Jailed marine hearing gives hope to mother
SAN DIEGO (KUSI) – There is a growing optimism that Marine Sergeant Andrew Tahmooressi, who has been languishing in a Mexican Jail will soon be released.
The pleas from a grieving mother were heard again, but this time it happened at a Congressional hearing where members of Congress, and others, expressed outrage that a combat marine is being left behind.
Tahmooressi’s mother Jill, feels like her son has been abandoned since he has been in a Mexican jail for six months. She adds there has been little effort by the Obama administration to get him out.
At the Congressional hearing, she read several messages she’s received from him about threats of rape, torture and execution.
One of the several messages was from April 5th, ” Mom I’m not going to make it through the night. Whatever you do, do not come down here to investigate. Do not come down here to ask questions. You will be killed as well. I need you to go underground.”
Former Marine and Navy Commander Montel Williams has been advocating for the Obama administration to pressure Mexico to send Tahmooressi back home so he can be treated not only for PTSD but for his ordeal in prison.
“To me this is an abomination, six months he didn’t hesitate to say aye, aye, sir to go off and serve, how dare we, how dare we as a nation hesitate to get that young man back,” said Montel Williams.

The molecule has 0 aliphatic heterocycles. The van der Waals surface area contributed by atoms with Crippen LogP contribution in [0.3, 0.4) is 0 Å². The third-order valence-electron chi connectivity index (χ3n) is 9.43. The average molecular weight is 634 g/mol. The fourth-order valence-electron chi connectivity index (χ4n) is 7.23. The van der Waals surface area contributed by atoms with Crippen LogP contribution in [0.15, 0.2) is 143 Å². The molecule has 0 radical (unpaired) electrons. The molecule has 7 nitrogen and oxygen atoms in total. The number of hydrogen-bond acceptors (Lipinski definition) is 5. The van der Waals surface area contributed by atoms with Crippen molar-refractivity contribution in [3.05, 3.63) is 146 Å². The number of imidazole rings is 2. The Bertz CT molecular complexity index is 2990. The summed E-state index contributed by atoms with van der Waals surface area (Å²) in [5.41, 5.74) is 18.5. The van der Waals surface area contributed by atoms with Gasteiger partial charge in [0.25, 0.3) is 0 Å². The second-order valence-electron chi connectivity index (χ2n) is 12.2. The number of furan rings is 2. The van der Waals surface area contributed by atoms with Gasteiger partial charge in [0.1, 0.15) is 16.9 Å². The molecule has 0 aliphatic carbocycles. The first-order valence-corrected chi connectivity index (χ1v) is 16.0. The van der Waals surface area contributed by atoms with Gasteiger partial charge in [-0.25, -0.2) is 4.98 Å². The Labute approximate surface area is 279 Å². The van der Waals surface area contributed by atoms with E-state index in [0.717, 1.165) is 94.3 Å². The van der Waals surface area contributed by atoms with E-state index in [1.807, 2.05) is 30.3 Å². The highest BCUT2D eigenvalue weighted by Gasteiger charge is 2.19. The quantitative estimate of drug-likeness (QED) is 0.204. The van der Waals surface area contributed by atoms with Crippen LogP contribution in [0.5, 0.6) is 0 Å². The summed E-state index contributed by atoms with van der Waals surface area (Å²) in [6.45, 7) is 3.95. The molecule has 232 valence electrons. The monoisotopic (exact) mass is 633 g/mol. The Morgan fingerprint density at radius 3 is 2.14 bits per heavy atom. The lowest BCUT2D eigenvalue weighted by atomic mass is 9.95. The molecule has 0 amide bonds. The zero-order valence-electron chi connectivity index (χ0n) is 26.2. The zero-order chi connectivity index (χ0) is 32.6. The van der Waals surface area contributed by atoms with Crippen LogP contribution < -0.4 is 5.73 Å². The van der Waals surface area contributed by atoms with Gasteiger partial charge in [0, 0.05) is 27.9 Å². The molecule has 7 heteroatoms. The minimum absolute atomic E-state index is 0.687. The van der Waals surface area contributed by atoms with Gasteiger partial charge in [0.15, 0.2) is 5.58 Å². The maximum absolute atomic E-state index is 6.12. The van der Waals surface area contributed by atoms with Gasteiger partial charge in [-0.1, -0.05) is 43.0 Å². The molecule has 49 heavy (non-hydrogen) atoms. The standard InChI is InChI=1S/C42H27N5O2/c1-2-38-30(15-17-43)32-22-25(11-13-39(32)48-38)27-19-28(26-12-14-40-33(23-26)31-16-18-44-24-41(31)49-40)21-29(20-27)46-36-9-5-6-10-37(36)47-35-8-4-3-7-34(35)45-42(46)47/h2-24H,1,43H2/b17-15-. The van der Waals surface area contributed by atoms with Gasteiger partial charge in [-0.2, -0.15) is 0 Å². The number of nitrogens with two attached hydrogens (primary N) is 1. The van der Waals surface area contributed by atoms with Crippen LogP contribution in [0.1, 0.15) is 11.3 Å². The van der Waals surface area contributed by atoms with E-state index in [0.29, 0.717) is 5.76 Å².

Dana Rohrabacher said, “This is a travesty that a brave hero has been treated like this. he did his duty, its up to us to do our duty. The President of the U.S. is not doing this.”
The frustration over the Tahmooressi case has become personal for members of Congress from both political parties.
Rep. Duncan D. Hunter (R), said, “He’s earned this attention here today. He’s earned this Congress coming together and this committee holding this, this is what we’re here for.”
Rep. D. Hunter has insisted that President Obama, the Secretary of State, and other high officials of the government are just not interested in fighting for Tahmooressi’s release.
Tahmooressi’s mother said she has not been contacted at any point by President Obama.
The Mexican court heard two psychiatrists, one for the defense, and one for the prosecution. Both agreed Tahmooressi’s PTSD is an issue in the case.
David Shirk at the Institute for Peace and Justice at the University of San Diego said, it is possible that the Mexican government could, and especially the prosecutors, could choose to treat this as a special case.
He added not to jump to conclusions.
“I think we have to recognize this is a very different system than our own, and we don’t want to make any assumptions about where things are headed,” said Shirk.
While the GOP lead Congress has been slow to act, a bill to release Tahmooressi has been languishing in committee since June.
Wednesday hearing was about creating pressure to move the bill forward.